Sorry, no results were found for

Squirting Is Actually Peeing, FYI

Do YOU squirt when you orgasm?

Fact: Females are capable of ejaculating, and they do so involuntarily. Not all women excrete liquids during orgasm, though. Just 10 to 40 percent of females "squirt"—slang for female ejaculation. And the amount of fluid? Thirty to 150 mL, according to The Independent.

But what exactly is squirted, and where does the liquid come from? Some scientists and researchers believe that the liquid is actually pee. The clear fluid does come out of the urethra.

The hypothesis was tested by having seven women who claim to squirt give their urine samples and have an ultrasound to confirm that their bladders were emptied. The women, with their partners or on their own, got themselves stimulated. They had their second ultrasound to see if the bladder remained empty or not. Then they continued with the sexual activity until they achieved orgasm and ejaculation. The ejaculate was collected and another ultrasound was performed.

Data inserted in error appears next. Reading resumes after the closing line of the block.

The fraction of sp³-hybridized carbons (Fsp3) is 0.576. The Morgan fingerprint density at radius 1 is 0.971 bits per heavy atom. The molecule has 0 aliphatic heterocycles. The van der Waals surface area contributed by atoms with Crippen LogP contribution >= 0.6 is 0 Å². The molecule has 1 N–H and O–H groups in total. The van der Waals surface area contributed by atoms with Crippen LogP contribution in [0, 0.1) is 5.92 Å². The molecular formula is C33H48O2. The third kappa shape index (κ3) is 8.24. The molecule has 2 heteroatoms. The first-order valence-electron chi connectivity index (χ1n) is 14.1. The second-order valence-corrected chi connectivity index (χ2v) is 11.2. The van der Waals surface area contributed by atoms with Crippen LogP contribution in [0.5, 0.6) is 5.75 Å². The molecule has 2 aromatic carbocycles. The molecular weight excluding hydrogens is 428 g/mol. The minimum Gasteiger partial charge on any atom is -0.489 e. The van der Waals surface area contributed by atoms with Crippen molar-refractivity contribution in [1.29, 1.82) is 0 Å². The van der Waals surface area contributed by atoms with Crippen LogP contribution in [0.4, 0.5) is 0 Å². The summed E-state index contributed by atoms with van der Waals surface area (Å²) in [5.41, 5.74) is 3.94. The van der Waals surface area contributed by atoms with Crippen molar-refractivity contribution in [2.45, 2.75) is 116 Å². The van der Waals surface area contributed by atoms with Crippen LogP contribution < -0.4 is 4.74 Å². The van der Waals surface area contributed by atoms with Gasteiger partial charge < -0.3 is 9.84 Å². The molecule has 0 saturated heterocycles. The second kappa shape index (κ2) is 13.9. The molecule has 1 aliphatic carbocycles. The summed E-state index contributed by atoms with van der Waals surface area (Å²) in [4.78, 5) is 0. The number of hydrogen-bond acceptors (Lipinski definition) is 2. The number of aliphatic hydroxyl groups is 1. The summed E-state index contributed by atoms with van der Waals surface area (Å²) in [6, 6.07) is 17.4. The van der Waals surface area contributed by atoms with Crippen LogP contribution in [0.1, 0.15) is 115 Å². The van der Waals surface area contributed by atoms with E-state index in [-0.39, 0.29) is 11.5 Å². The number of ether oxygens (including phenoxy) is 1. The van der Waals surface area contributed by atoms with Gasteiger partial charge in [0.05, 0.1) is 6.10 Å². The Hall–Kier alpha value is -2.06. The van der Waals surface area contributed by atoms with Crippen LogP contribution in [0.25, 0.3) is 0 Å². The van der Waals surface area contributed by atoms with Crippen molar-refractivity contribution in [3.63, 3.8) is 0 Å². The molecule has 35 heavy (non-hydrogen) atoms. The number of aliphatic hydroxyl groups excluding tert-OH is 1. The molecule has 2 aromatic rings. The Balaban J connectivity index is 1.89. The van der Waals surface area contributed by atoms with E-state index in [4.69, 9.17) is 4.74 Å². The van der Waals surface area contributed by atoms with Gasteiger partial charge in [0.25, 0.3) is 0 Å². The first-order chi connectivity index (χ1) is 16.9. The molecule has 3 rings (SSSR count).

Continue reading below ↓

The first ultrasound showed that all their bladders were emptied right after peeing (as it's supposed to be). The second showed that their bladders were filling up, and the third showed that their bladders were emptied again. This suggests that the ejaculate is urine, at least for the participants.

The researchers did a biochemical analysis of the liquid, and found that two women released urine. The other five released fluid that was urine for the most part, with prostate-specific androgen (PSA) from the Skene's glands, glands near the urethra which may also be near the G-spot or a part of it. The presence of PSA is a residue of "true" female ejaculation, according to the scientists.

Continue reading below ↓
Recommended Videos

So if you squirt a lot, know that a large volume of the fluid is pee, and a smaller one is from the G-spot. But don't be embarrassed about you peeing on the bed! Squirting is an indicator of how awesome the sex is. ;)

Continue reading below ↓

Just don't forget to change the sheets now.

Follow Stephanie on Twitter.